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Pens' hopefuls try to make an impression at camp

by Sergei J. Feldman /
There's a substantial gap between being praised for a noteworthy performance and being penciled in on an NHL roster.

When players like Sidney Crosby, Evgeni Malkin and Jordan Staal represent the Pittsburgh Penguins' offensive nucleus and Brooks Orpik, Paul Martin, Zbynek Michalek, Kris Letang and Alex Goligoski lead the back end, there are 18 places for position players on an NHL team – and a number of hopefuls competing for a chance to be in the mix on opening night.

With Staal sidelined for at least another month due to a foot injury, curtailing plans to move Malkin from center to right wing, there are more opportunities for unheralded players to make an impression.

Forward Mark Letestu has emerged as the leading -- or at least among the more intriguing -- candidates to assume the third-line center role, quite possibly between veterans Matt Cooke and newcomer Arron Asham. A brief stint with the Penguins during last year's playoffs has helped his confidence at camp.

"I think if you get four games in the playoffs, that's the highest level that you can play and I think I performed well," Letestu said, referring to last spring.

"That gave me the confidence coming in to training camp here that I can play with these guys. It's just a matter of me earning my way onto this roster."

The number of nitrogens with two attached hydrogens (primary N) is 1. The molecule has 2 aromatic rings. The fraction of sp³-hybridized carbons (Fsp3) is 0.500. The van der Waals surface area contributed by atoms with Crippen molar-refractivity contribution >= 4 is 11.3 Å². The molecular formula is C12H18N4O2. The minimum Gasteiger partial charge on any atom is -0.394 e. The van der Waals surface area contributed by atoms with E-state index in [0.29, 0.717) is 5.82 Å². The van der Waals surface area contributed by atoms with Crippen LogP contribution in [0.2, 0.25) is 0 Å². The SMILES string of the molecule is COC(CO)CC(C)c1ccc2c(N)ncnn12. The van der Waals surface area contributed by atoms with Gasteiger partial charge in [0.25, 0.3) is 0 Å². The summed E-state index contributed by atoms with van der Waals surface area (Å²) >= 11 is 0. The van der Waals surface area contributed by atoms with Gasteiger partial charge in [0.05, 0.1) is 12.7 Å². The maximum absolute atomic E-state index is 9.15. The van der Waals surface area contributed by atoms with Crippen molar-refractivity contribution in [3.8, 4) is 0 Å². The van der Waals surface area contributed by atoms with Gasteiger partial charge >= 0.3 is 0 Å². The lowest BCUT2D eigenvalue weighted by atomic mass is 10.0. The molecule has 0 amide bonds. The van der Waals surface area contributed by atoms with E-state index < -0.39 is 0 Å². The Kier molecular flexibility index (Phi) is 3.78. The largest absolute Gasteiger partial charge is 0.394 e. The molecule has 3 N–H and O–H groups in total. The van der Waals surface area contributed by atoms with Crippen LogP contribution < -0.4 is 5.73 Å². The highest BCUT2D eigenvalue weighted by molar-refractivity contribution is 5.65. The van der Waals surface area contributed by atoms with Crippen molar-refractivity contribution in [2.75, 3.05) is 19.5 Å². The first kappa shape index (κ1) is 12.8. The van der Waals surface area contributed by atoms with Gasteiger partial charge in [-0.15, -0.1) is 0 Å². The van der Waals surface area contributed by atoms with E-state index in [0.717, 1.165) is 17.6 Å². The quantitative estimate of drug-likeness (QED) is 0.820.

Coach Dan Bylsma concurred.

"[Letestu] played games as our third-line center last year when he played in the National Hockey League," he said. "He was put in a playoff game because we were trying to win and he was a guy we thought could help us do that. So to see him on a line with Cooke and Asham is an indication of what we think a possibility for him to have success would be in."

The trio has developed a comfortable chemistry in the early going.

"The chemistry's been pretty good," Letestu said.

"I've played with [Cooke] a few times and, obviously, Asham's new. But they're good players and have been in this league for a long time. I think it's easy for me to just slide in there. As long as I just keep playing and not take a back seat to them, things will go well."

That's been the case through three practice and scrimmage sessions. Letestu has done nothing but score goals, win faceoffs and contribute on both ends of the ice.

Those accomplishments are merely a byproduct of what Letestu believes is his greatest asset. 

"Hockey smarts," he said when asked about his best attribute. "I know the systems pretty well. Being in the right spots a lot of the times helps with any kind of deficiencies in my skating. It helps me to look quick and helps me to get around the ice a little faster."

"In this day and age, with so many guys out of work and not having jobs and so many guys on tryouts, you're going to have competition no matter what. But if you're going to let competition discourage you, then you might as well not come to camp."
-- Brett Sterling

The third-line center vacancy is the most glaring, but there are enough other positions to battle for and equally as many players in line to compete.

Brett Sterling is one such player.